NASA’s Solar Dynamics Observatory captured an image of the sun ‘smiling’

The dark spots are known as coronal holes.


It’s been a busy week for NASA in the days leading up to Halloween. In the spirit of the season, the agency recently released a new image of the Eagle Nebula captured by the James Webb Space Telescope where the Pillars of Creation look like a ghostly hand. By coincidence, NASA’s Solar Dynamics Observatory managed to capture a similarly spooky image of the sun.

On Wednesday, the agency shared a capture of the sun “smiling.” As The Guardian points out, more than a few Twitter users were quick to point out how the star looks like a carved pumpkin in NASA’s image. There’s a bit of interesting science behind the resemblance. “Seen in ultraviolet light, these dark patches on the sun are known as coronal holes and are regions where fast solar wind gushes out into space,” according to NASA. The sun is constantly sending out solar winds. At times, these geomagnetic storms have been known to knock power out here on Earth, as was the case in part of Canada in 1989.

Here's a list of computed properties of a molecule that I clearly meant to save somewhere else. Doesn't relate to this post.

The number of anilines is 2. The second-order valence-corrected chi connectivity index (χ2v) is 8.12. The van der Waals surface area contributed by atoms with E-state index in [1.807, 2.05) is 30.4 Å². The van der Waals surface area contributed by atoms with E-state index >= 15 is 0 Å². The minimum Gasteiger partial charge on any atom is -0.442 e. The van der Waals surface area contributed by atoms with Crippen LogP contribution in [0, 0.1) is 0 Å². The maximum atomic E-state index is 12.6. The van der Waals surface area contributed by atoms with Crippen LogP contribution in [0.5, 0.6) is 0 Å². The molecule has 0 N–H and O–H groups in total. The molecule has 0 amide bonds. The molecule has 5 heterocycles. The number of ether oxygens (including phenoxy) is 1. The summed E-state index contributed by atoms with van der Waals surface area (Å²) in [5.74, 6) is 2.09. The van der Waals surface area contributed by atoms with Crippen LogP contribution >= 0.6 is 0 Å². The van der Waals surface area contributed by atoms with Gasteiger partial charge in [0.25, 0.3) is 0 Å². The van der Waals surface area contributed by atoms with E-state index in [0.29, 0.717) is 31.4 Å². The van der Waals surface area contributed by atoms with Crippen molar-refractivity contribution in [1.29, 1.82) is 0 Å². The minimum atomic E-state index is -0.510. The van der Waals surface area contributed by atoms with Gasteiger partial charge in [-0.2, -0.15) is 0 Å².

This isn’t the first time the Solar Dynamics Observatory has captured an interesting image of the sun. In 2016, NASA released an animation of the sun doing a somersault. The capture was the result of a seven-hour maneuver the SDO completes once a year to take an accurate measure of the star’s edge.